Turbulent reacting flows in a generic swirl gas turbine combustor are investigated numerically. Turbulence is modelled by a URANS formulation in combination with the SST turbulence model, as the basic modelling approach. For comparison, URANS is applied also in combination with the RSM turbulence model to one of the investigated cases. For this case, LES is also used for turbulence modelling. For modelling turbulence-chemistry interaction, a laminar flamelet model is used, which is based on the mixture fraction and the reaction progress variable. This model is implemented in the open source CFD code OpenFOAM, which has been used as the basis for the present investigation. For validation purposes, predictions are compared with the measurements for a natural gas flame with external flue gas recirculation. A good agreement with the experimental data is observed. Subsequently, the numerical study is extended to syngas, for comparing its combustion behavior with that of natural gas. Here, the analysis is carried out for cases without external flue gas recirculation. The computational model is observed to provide a fair prediction of the experimental data and predict the increased flashback propensity of syngas.
Modern gas turbines are to provide high efficiency, reliability, and stability, while meeting strict low emission requirements, with emerging additional requirements such as fuel flexibility. In that respect, the combustor is obviously a core component, and a detailed understanding of the complex flow, heat, and mass transfer processes in the flame is of great importance. Experimental investigation of gas turbine combustion is difficult and can provide only limited information due to practical limitations. Numerical simulations can provide detailed insight and reduce the number of costly experiments. Nevertheless, the highly complex processes in the combustor are difficult to model and the simulations are afflicted with inaccuracies. Thus, development of mathematical and numerical models for GTC and their experimental validation have been a continuous endeavor, to which the present work is aimed to provide a contribution.
Fureby [
In the simulation of GTC, one of the main challenges is turbulence modelling. This is caused by the highly nonisotropic turbulence structure, which is created by the high swirl levels applied to induce a flame-stabilizing vortex breakdown. In the previous work of present authors [
Modelling of the turbulence-chemistry interaction is the further main challenge, of course. A method, which is found to be adequate in modelling turbulence-chemistry interaction is the EDC [
The computational model is applied to predict turbulent combustion in a model gas turbine combustor firing natural gas (NG) and syngas (SG). First, a validation study is performed for the NG flame with flue gas recirculation (FGR). Numerical results are compared with the experimental data, where a reasonably fair agreement is observed. Then, the validated model is applied to predict the combustion behavior of SG, in comparison to NG, without FGR.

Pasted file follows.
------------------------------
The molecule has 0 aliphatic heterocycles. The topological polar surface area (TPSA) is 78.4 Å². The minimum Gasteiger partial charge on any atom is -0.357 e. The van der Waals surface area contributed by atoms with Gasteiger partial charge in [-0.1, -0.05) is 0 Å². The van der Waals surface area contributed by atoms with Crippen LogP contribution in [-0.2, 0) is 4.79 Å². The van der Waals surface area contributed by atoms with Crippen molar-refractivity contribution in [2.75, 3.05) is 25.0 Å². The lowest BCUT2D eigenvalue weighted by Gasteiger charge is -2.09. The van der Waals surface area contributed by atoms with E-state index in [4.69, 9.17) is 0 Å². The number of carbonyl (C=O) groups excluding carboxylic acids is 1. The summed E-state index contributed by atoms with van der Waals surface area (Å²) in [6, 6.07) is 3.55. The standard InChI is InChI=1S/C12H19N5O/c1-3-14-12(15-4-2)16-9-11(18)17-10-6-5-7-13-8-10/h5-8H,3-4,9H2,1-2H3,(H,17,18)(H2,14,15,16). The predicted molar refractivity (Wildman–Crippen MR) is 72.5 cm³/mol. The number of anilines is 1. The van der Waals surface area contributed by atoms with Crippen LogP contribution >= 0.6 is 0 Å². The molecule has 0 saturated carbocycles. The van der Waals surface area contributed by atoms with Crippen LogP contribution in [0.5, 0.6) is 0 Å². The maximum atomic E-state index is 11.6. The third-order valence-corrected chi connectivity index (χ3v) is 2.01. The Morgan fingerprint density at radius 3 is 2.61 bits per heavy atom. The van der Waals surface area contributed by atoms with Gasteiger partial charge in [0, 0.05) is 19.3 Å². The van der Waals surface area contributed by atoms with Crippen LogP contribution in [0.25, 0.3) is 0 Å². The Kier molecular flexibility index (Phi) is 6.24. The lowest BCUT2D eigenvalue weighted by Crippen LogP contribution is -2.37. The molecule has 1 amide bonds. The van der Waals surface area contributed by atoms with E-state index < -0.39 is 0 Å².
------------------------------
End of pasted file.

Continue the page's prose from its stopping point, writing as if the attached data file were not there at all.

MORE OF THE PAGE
The motivation of the present work has been the assessment of the performance of the advocated laminar flamelet method in predicting gas turbine swirl flames considering the realistic fuel injection configuration of an industrial swirl burner. Moreover, the assessment of the predictive capability of the approach for the CO and NO emissions under flue gas recirculation and using syngas as fuel (instead of natural gas) has been a further motivation. The coherent consideration of the all abovementioned aspects on the same rig and within the same modelling framework is a novelty of the present investigation.
Experiments were performed at the Turbomachinery Laboratory of Helmut Schmidt University, Hamburg. The CAD drawing of the atmospheric model combustor, which is equipped by a single swirl burner with 12 channels, is illustrated in Figure
Combustor geometry.
Fuel is injected into the cross-flowing air by 12 injection holes, each located at the wall of each swirler channel. After passing through the swirler channels, each of which having an inclination of 45°, the fuel-air mixture enters the central converging-diverging burner nozzle and, subsequently, into the octagonal main combustion chamber. A converging exhaust gas nozzle is attached to the combustor exit to avoid reverse flow. Based on the local unburnt bulk axial velocity and the diameter at the exit of the converging-diverging burner nozzle, the Reynolds number turns out to be about 34,000. Assuming a perfect guidance by the swirler channels and conservation of angular momentum within the burner, and defining the swirl number as the ratio of the maximum swirl velocity to the bulk axial velocity, a swirl number of about 0.9 can be estimated at the burner nozzle outlet. A detailed description of the setup and measurement methods are provided in [
The combustor was designed for premixed/partially premixed operation. In the experiments [
Composition (vol, %) of fuel stream.
CH_{4} | C_{3}H_{8} | CO_{2} | CO | H_{2} | O_{2} | N_{2} | |